By 1900, the ferry crossing and the landing rights on both sides of the Trent were attached to the Bromley Arms and for foot passengers the ferry consisted of a rowing boat. There was also a wide, shallow sided, light barge.
The Mission Chapel located on Main Street Fiskerton, was opened in 1874, built at a cost of £300, funds being raised by public subscription. It was built primarily to cater for the families of the boats and barges travelling up and down the Trent, but was used for services for only a short time.
By the 19th century there was a strong Methodist presence in Fiskerton.
The Methodist Chapel, which is located on the corner of Gravelly Lane and Main Street Fiskerton, dates from 1809 and an extension at the rear was added in 1888. In the mid 1800s two services were held every Sunday with a congregation of around 75 at each and there was also a thriving Sunday school. The last Methodist service was held in July 2004, but the chapel had already been sold to “Henri’s Revivals” 15 years earlier.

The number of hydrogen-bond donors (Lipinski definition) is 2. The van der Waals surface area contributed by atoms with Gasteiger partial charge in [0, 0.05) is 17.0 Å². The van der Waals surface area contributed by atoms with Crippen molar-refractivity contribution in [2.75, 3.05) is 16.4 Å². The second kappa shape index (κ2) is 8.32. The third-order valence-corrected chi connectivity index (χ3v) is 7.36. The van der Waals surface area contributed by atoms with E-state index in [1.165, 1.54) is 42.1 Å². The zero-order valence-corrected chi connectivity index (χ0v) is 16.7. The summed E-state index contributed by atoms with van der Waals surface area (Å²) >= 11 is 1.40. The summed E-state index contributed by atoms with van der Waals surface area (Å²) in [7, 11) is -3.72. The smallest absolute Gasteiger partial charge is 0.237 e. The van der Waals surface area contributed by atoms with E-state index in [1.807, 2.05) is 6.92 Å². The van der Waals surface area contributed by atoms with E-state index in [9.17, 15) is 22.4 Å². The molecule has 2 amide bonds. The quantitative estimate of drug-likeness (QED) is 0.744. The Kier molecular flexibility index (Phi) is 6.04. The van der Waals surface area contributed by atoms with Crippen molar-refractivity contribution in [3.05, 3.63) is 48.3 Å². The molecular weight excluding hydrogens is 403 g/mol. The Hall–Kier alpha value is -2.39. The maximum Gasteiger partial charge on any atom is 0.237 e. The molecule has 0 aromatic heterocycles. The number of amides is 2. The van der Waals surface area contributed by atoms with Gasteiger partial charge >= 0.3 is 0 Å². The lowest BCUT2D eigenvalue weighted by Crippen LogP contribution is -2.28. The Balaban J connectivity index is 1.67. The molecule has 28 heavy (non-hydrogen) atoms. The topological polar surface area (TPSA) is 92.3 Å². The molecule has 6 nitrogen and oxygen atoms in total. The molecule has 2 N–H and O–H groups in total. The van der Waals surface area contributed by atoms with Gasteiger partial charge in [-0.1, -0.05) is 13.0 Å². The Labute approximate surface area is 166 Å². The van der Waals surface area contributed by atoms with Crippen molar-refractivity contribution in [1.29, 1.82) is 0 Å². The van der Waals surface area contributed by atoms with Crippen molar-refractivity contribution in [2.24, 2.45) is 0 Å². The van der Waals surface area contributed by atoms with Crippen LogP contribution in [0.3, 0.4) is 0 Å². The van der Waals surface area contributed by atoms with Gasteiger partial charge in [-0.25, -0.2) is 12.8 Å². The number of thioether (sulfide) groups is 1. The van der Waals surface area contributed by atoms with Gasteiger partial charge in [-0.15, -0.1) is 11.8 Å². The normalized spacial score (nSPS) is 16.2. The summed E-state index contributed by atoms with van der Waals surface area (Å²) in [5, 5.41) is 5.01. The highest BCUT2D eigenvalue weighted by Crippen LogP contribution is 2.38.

Morton’s name also derives from old English, meaning the settlement on the moor or “wild land”.
At the heart of the village is the Full Moon pub. The building was originally three cottages and the pub started as a single-room bar in one. Records show there was a beerhouse here in 1841 and the pub may have existed even earlier. The cottages were only knocked into one after 1975 and the porch added at a later date.
for more information visit; www.thefullmoonmorton.co.uk